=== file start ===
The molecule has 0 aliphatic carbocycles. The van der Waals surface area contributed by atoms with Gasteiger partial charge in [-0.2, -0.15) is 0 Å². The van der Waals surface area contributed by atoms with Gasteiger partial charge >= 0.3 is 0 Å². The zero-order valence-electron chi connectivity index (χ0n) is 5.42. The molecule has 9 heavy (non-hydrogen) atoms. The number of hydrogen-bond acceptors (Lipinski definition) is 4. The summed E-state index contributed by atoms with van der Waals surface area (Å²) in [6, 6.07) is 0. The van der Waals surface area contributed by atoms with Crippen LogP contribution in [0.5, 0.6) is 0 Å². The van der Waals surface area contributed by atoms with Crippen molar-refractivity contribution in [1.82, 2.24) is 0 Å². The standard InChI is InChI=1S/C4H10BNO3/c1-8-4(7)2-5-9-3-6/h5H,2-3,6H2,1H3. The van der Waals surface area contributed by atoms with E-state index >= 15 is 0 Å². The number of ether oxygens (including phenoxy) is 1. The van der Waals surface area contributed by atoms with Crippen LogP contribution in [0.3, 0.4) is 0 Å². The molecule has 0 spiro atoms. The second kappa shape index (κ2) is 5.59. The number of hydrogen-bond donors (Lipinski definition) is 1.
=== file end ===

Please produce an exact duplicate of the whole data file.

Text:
The molecule has 0 aliphatic carbocycles. The van der Waals surface area contributed by atoms with Gasteiger partial charge in [-0.2, -0.15) is 0 Å². The van der Waals surface area contributed by atoms with Gasteiger partial charge >= 0.3 is 0 Å². The zero-order valence-electron chi connectivity index (χ0n) is 5.42. The molecule has 9 heavy (non-hydrogen) atoms. The number of hydrogen-bond acceptors (Lipinski definition) is 4. The summed E-state index contributed by atoms with van der Waals surface area (Å²) in [6, 6.07) is 0. The van der Waals surface area contributed by atoms with Crippen LogP contribution in [0.5, 0.6) is 0 Å². The van der Waals surface area contributed by atoms with Crippen molar-refractivity contribution in [1.82, 2.24) is 0 Å². The standard InChI is InChI=1S/C4H10BNO3/c1-8-4(7)2-5-9-3-6/h5H,2-3,6H2,1H3. The van der Waals surface area contributed by atoms with E-state index >= 15 is 0 Å². The number of ether oxygens (including phenoxy) is 1. The van der Waals surface area contributed by atoms with Crippen LogP contribution in [0.3, 0.4) is 0 Å². The molecule has 0 spiro atoms. The second kappa shape index (κ2) is 5.59. The number of hydrogen-bond donors (Lipinski definition) is 1.